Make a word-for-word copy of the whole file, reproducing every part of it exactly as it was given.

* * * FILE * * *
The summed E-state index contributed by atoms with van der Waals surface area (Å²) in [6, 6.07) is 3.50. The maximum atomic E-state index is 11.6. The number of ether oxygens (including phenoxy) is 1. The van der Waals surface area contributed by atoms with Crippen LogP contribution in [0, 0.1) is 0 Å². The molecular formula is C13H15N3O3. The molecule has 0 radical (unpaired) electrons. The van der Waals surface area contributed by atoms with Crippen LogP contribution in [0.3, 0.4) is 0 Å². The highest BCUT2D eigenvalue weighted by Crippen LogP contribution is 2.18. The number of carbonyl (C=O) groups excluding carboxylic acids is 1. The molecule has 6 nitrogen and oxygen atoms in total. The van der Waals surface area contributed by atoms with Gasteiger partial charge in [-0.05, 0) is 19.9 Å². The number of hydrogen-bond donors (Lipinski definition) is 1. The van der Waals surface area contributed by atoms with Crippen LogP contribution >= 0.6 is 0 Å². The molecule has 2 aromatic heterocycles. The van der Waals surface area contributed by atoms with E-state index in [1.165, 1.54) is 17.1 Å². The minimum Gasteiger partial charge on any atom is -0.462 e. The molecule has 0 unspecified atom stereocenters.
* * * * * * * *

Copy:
The summed E-state index contributed by atoms with van der Waals surface area (Å²) in [6, 6.07) is 3.50. The maximum atomic E-state index is 11.6. The number of ether oxygens (including phenoxy) is 1. The van der Waals surface area contributed by atoms with Crippen LogP contribution in [0, 0.1) is 0 Å². The molecular formula is C13H15N3O3. The molecule has 0 radical (unpaired) electrons. The van der Waals surface area contributed by atoms with Crippen LogP contribution in [0.3, 0.4) is 0 Å². The highest BCUT2D eigenvalue weighted by Crippen LogP contribution is 2.18. The number of carbonyl (C=O) groups excluding carboxylic acids is 1. The molecule has 6 nitrogen and oxygen atoms in total. The van der Waals surface area contributed by atoms with Gasteiger partial charge in [-0.05, 0) is 19.9 Å². The number of hydrogen-bond donors (Lipinski definition) is 1. The van der Waals surface area contributed by atoms with Crippen LogP contribution >= 0.6 is 0 Å². The molecule has 2 aromatic heterocycles. The van der Waals surface area contributed by atoms with E-state index in [1.165, 1.54) is 17.1 Å². The minimum Gasteiger partial charge on any atom is -0.462 e. The molecule has 0 unspecified atom stereocenters.